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Warming Winter Spice Tea

Recipe BoxAly HaebigComment

As mentioned in the last post, I have moved! Once again, the moving bug has bit me in Chicago (that makes for 7 moves in 5.5 years - eeeeep) and I am now in a beautiful neighborhood that has always caught my eye: Ravenswood. Just the name is enough, right?

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I am still in the process of shifting my things from my last place to the new one. This turned out to be a grueling process as I opted to forgo movers in lieu of my own strength. Let's just say that I have made a deal with myself: the next time I move will be determined by when I can afford proper movers. 

With my stuff divided between apartments, last night I found myself in a predicament: I was craving a hot cup of tea but lacked the energy to venture out for another trip to my old place to procure said tea. This may sound trivial but, man, when you're cold and you're desperate for a drink to warm your core (and it's too late for coffee), only tea will do. 

And so, I did what I do during many a desperate time: I turned to my kitchen. It had just so happened that I had moved my spices already. When I spotted the array of warming spices on my shelf, I whipped up a quick recipe for a Winter Spice Tea that would do the trick.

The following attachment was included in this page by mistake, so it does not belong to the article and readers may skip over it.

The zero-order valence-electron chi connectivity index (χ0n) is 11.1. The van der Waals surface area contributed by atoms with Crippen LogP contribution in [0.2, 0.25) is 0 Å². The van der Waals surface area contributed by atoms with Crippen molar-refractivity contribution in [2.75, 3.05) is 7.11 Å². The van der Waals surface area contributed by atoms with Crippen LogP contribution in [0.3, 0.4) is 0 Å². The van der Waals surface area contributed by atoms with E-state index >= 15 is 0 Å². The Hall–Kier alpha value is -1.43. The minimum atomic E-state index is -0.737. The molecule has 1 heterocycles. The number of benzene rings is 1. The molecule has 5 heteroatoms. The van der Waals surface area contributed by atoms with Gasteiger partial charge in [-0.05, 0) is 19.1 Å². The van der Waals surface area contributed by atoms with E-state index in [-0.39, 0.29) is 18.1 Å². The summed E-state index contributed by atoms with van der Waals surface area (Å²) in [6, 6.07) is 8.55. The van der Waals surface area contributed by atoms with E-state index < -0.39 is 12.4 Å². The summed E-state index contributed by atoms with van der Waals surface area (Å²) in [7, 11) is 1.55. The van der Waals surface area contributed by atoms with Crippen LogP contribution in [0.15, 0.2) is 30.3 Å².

A few quick notes before the recipe:

  • Homemade teas are inherently forgiving, so adjust as you go and know that you can always add more water if the flavor gets too strong. 
  • Ginger note: Because my current access to kitchen tools is minimal, I was unable to peel the ginger. While not necessary, I would recommend it if you are going for a bigger ginger punch. In fact, the smaller slices of ginger you use, the more pronounced the ginger flavor will be. 
  • Whole spices work best as they leave minimal residue but I did add ground cloves because any form of cloves > no cloves. (Am I right? #clovejunkie). Also, increase the quantity of the spice slightly if using whole as opposed to ground spices. 
  • I added 1-2 tablespoons of granulated sugar to the ~1 quart of tea yielded. I did this because adding a little dose of sugar (or salt in savory recipes) goes a long way to amplifying the flavors you want. However, if you'd rather go without (or add more) be my guest! The end result was just what I was looking for: a warming tea with the faintest hint of sweetness. 
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Warming Winter Spice Tea

Yields ~1 quart of herbal tea

Ingredients

  • 1 quart of water
  • 4 inches of ginger root
  • 1 tsp cardamom seeds or pods
  • 1 heaping tsp ground or whole cloves
  • 1/4 of a whole nutmeg or 1/2 tsp ground nutmeg
  • 3-4 small cinnamon sticks
  • 1-2 tablespoons granulated sugar 

Directions

  1. Add all ingredients to a large pot and bring to a boil.
  2. Once boiling, turn down heat and simmer for 30 minutes.
  3. Taste and serve!

What is your favorite way to warm up during the holiday season? Have any go-to homemade recipes? Share in the comments below!